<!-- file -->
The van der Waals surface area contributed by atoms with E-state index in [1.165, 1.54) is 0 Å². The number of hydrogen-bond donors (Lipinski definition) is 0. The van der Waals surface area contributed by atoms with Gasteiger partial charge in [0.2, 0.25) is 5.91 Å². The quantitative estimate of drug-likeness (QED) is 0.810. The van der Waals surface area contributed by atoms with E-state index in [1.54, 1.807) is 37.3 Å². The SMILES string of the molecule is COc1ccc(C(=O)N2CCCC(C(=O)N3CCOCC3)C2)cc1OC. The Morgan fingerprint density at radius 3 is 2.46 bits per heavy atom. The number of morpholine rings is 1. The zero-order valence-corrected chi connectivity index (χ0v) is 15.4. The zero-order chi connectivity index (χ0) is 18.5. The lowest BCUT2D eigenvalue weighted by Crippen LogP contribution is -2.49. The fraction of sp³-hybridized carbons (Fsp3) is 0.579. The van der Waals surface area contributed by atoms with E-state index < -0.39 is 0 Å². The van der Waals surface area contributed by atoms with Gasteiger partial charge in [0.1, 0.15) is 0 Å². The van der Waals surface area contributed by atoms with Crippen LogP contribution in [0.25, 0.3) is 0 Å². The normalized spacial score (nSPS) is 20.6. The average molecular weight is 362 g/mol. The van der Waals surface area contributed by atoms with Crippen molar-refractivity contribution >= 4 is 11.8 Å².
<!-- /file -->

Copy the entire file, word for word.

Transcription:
The van der Waals surface area contributed by atoms with E-state index in [1.165, 1.54) is 0 Å². The number of hydrogen-bond donors (Lipinski definition) is 0. The van der Waals surface area contributed by atoms with Gasteiger partial charge in [0.2, 0.25) is 5.91 Å². The quantitative estimate of drug-likeness (QED) is 0.810. The van der Waals surface area contributed by atoms with E-state index in [1.54, 1.807) is 37.3 Å². The SMILES string of the molecule is COc1ccc(C(=O)N2CCCC(C(=O)N3CCOCC3)C2)cc1OC. The Morgan fingerprint density at radius 3 is 2.46 bits per heavy atom. The number of morpholine rings is 1. The zero-order valence-corrected chi connectivity index (χ0v) is 15.4. The zero-order chi connectivity index (χ0) is 18.5. The lowest BCUT2D eigenvalue weighted by Crippen LogP contribution is -2.49. The fraction of sp³-hybridized carbons (Fsp3) is 0.579. The van der Waals surface area contributed by atoms with E-state index < -0.39 is 0 Å². The van der Waals surface area contributed by atoms with Gasteiger partial charge in [0.1, 0.15) is 0 Å². The van der Waals surface area contributed by atoms with Crippen LogP contribution in [0.25, 0.3) is 0 Å². The normalized spacial score (nSPS) is 20.6. The average molecular weight is 362 g/mol. The van der Waals surface area contributed by atoms with Crippen molar-refractivity contribution >= 4 is 11.8 Å².